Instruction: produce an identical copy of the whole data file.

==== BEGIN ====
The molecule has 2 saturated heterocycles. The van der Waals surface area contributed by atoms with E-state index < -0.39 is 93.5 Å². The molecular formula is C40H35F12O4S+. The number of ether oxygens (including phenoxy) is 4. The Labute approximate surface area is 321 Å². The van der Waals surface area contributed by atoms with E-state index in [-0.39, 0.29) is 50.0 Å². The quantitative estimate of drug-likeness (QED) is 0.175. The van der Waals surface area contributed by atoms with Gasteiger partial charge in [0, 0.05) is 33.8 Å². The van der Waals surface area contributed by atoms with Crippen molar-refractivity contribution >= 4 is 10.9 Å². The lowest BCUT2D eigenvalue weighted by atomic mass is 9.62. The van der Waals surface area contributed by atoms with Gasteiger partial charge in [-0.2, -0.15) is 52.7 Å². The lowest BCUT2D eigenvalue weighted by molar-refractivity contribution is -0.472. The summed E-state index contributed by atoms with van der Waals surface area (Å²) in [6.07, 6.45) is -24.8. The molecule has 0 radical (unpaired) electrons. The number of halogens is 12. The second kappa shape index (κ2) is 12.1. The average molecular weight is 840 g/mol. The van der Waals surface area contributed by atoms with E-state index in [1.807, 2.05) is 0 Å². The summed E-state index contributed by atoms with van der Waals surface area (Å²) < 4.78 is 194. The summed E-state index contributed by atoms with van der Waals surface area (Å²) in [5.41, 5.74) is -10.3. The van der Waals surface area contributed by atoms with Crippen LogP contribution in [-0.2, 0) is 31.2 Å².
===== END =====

The molecule has 2 saturated heterocycles. The van der Waals surface area contributed by atoms with E-state index < -0.39 is 93.5 Å². The molecular formula is C40H35F12O4S+. The number of ether oxygens (including phenoxy) is 4. The Labute approximate surface area is 321 Å². The van der Waals surface area contributed by atoms with E-state index in [-0.39, 0.29) is 50.0 Å². The quantitative estimate of drug-likeness (QED) is 0.175. The van der Waals surface area contributed by atoms with Gasteiger partial charge in [0, 0.05) is 33.8 Å². The van der Waals surface area contributed by atoms with Crippen molar-refractivity contribution >= 4 is 10.9 Å². The lowest BCUT2D eigenvalue weighted by atomic mass is 9.62. The van der Waals surface area contributed by atoms with Gasteiger partial charge in [-0.2, -0.15) is 52.7 Å². The lowest BCUT2D eigenvalue weighted by molar-refractivity contribution is -0.472. The summed E-state index contributed by atoms with van der Waals surface area (Å²) in [6.07, 6.45) is -24.8. The molecule has 0 radical (unpaired) electrons. The number of halogens is 12. The second kappa shape index (κ2) is 12.1. The average molecular weight is 840 g/mol. The van der Waals surface area contributed by atoms with E-state index in [1.807, 2.05) is 0 Å². The summed E-state index contributed by atoms with van der Waals surface area (Å²) < 4.78 is 194. The summed E-state index contributed by atoms with van der Waals surface area (Å²) in [5.41, 5.74) is -10.3. The van der Waals surface area contributed by atoms with Crippen LogP contribution in [-0.2, 0) is 31.2 Å².